References Bell-Berti, F. , Gclfer , C., Boyle , M. & Chevrie-Muller , C. (1991) Speech timing in ataxic dysarthria , Proceedings of the X lith international congress of phonetic sciences, Vol. 5, pp. 262-265. Aix-enProvence: University of Provence. Berkovits, R. ( 1991) The effect of speaking rate on evidence for utterance-final lengthening, Phonetica , 48,57- 66. Berkovits , R. ( 1993) Progressive utterance-final lengthening in syllables with final fricatives , Language and Speech , 36, 89-98. Berkovits , R. (in preparation) Durational e ffects in final lengthening, gapping and contrastive stress. Bolozky , S. (1978) Some aspects of Modern Hebrew phonology. In R. A . Berman , Modern Hebrew structure pp. 11-67. Tel Aviv: University Publishing Projects. Bolozky, S. (1982) Remarks on rhythmic stress in Modern Hebrew , Journal of Linguistics, 18, 275-289. Cooper, W. E. & Danly , M. (1981) Segmental and temporal aspects of utterance-final lengthening, Phonetica, 38, 106-115. Cooper, W. E. & Paccia-Cooper, J. (1980) Syntax and speech. Cambridge: Harvard University Press. Crystal, T. H. & House, A. S. (1988a) Segmental durations in connected-speech signals: current results, Journal of the Acoustical Society of America, 83, 1553-1573. Crystal , T. H. & House , A . S. (1988b) Segme ntal durations in connected-speech signals: syllabic stress, Journal of the Acoustical Society of America , 83, 1574-1585. Delattre, P. (1966) A comparison of syllable length conditioning among languages , International Review of Applied Linguistics , 4, 183-198. Edwards , J. & Beckman , M. E. ( 1988) Articulatory timing and the prosodic interpretation of syllable duration , Phonetica, 45 , 156-174. Edwards, J ., Beckman , M. E. & Fletcher, J. ( 1991) The articulatory kinematics of final lengthening, Journal of the Acoustical Society of America , 89, 369-382. Klatt , D. H. (1975) Vowel lengthening.is syntactically determined in a connected discourse, Journal of Phonetics , 3, 129-140. Klatt , D. H. (1976) Linguistic uses of segmental duration in English: acoustic and perceptual evidence, Journal of the Acoustical Society of America, 59, 1208-1221. Kohler , K. J. (1983) Prosodic boundary signals in German , Phonetica, 40,89-134. Lisker, L. (1957) Closure duration and the intervocalic voiced-voiceless distinction in English, Language, 33,42-49. Luce , P. A. & Charles-Luce, J. (1985) Contextual effects on vowel duration , closure duration, and the consonant/vowel ratio in speech production , Journal of the Acoustical Society of America, 78, 1949-1957.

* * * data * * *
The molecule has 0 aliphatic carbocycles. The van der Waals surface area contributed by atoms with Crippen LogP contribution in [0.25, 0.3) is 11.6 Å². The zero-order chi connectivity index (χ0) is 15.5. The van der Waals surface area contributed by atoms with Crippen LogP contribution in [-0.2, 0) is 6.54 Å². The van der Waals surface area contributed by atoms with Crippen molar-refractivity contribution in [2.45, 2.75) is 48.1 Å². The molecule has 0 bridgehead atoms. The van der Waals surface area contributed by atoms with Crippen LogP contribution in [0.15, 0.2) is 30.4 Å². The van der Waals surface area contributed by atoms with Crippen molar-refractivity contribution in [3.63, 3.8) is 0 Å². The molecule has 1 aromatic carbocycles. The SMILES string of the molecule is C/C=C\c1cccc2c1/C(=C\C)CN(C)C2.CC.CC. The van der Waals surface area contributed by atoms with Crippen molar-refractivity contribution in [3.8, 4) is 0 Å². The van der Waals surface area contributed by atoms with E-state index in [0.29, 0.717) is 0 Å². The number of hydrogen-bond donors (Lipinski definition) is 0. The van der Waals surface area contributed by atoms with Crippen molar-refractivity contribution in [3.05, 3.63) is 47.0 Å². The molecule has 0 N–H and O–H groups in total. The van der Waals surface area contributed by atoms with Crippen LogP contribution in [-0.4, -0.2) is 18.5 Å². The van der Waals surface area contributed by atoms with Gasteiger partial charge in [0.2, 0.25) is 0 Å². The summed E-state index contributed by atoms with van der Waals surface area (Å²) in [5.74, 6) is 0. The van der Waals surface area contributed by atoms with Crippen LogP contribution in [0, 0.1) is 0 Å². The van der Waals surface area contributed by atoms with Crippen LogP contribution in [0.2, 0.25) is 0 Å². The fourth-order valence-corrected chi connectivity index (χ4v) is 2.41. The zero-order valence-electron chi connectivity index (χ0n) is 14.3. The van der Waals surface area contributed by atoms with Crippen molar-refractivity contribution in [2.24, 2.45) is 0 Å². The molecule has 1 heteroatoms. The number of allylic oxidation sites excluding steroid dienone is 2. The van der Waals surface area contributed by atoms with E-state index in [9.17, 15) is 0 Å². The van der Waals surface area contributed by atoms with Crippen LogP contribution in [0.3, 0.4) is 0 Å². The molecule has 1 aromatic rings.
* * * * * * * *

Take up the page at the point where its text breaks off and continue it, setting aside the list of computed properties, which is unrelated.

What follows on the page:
Final lengthening and final-stop closures
Maddieson, I. (1985) Pho netic cues to syllabification . In Ph onetic linguistics: essays in honor of Peter Ladefoged (V. Fromkin , editor) pp . 203-221. Orlando : Academic Press. Marbe, A. J. (1971) Th e phonetics of Modern (Israeli) Hebrew. Unpublished Doctoral dissertation, University of Edinburgh. Oller, D . K. ( 1973) The effect of position in utterance on speech segme nt duration in English, Journal of the Acoustical Society of America, 54, 1235- 1247. Port, R. F. (1981) Linguistic timing factors in combination, Journal of the Acoustical Society of America, 69, 262-274. Weisme r, G. & Ingrisano , D. ( 1979) Phrase-level timing patte rns in English: effects of e mphatic st ress location and speaking rate , Journal of Speech and Hearing Research, 22, 5 16-533.